Research Topics

If you wish to do further research into formal axiology, please click on the highlighted letters at the end of the item that you wish to view in full.

INDEXES TO HARTMAN ARCHIVES

All of Robert S. Hartman’s published and unpublished books, papers, audiotapes, and research materials were donated by Mrs. Rita Hartman to the Hoskins Special Collection Library of The University of Tennessee, Knoxville, TN. To find items existing in this enormous wealth of research materials, please click on the following indexes. To view the materials themselves, you must visit the Hoskins Special Collections Library.

(1) Index I MS-1015

(2) Index 2 MS-1129

(3) Index 3 MS-2031

(4) Audiotapes Audiotapes

The Special Collections Library now requires one or two day’s notice from anyone who wishes to view any of these Hartman materials. Their website is: http://www.lib.utk.edu/special/.  Phone: 865-974-4480.  E-mail: special@utk.edu.

ARTICLES

You may read the entire text of the following articles by clicking on the highlighted letters at the end of each.

(1) Rem B. Edwards, “The Basic Concepts of Formal Axiology,” TBCFA.

This discussion states and explains such basic concepts of axiology as “value,” “intrinsic value and valuation,” “extrinsic value and valuation,” “systemic value and valuation,” the “hierarchy of value,” etc. This is Chapter 1 of Rem B. Edwards, Religious Values and Valuations, 2002. To find out more about this book, including how to order it, go to: Books and Publications and scroll fairly far down on that page untill you find the book.

(2) “Bibliography on the Basics of Axiology,” compiled by Rem B. Edwards, BibBoA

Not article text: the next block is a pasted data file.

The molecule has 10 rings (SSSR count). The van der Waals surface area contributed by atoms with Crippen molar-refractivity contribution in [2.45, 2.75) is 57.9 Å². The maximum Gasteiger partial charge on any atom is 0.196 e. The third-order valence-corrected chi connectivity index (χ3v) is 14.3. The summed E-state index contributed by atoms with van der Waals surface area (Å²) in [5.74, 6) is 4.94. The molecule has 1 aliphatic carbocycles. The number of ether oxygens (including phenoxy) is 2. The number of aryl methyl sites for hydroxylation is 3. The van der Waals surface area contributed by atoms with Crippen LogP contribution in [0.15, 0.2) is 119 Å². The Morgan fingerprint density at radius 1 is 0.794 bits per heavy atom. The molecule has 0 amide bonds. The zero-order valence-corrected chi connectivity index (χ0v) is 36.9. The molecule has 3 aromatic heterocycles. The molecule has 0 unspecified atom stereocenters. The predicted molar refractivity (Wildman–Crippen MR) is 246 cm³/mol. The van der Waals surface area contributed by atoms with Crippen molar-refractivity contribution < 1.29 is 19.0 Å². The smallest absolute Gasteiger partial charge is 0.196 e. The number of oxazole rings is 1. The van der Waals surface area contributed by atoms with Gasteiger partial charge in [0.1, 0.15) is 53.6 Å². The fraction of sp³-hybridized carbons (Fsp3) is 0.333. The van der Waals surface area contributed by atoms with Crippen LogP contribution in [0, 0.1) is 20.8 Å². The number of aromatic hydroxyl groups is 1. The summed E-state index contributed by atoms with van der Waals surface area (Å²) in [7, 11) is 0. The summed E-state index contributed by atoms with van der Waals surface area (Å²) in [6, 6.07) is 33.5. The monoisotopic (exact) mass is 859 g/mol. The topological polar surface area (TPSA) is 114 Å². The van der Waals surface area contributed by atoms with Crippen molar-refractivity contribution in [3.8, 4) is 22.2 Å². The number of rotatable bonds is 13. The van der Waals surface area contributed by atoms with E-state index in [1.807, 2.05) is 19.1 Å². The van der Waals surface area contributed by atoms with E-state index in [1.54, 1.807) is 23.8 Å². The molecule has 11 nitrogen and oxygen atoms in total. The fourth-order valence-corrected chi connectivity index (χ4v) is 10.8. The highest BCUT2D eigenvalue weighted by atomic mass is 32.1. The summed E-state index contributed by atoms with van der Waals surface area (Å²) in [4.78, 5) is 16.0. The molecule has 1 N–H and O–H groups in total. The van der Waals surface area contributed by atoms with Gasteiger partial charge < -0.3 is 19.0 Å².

This bibliography should be very helpful to those who want to identify the basics of Hartmanian axiology and do some serious reading to learn more. Just start at the top and work your way through it.

(3) Robert S. Hartman, “Axiology As A Science” AAAS
Learn about: the science of axiology, the axiom of axiology, formal axiology, values and valuations, meaning as value, value concepts, value measurement, the value calculus, the Hartman Value Profile, intrinsic values, extrinsic values, systemic values, the value of individual persons, values in love, ethics, psychology, etc.

(4) Robert S. Hartman, “Applications of the Science of Axiology” HASA
Hartman’s own applications of his new science to practical matters of economics, business, management-labor relations, the state, national sovereignty, war, nuclear holocaust, and intimate interpersonal relations.

(5) Rem B. Edwards, “Being and Becoming All That We Can Be” ATWCB
Topics: our being and becoming; the meaning of “All That We Can Be” based on Hartman’s hierarchy of value; how we value as the key to our personalities; developing ourselves as fully as possible systemically, extrinsically, and intrinsically; the need for clear concepts or standards of value in all three dimensions; systemically committing ourselves to lifelong learning, honesty, and objectivity; extrinsically caring for and using our bodies, choosing our practical goals wisely, learning what causes what behaviorally, socially, and physically, choosing effective means to our practical ends, developing our skills as observers and comparers; intrinsically identifying ourselves with as many other intrinsically valuable centers of experience, thought, feeling, and valuation as we can, developing conscience, conpassion, empathy, and love for all living things and ultimately for all realities; our being and becoming.

(6) Robert S. Hartman, “The Measurement of Value”  MOV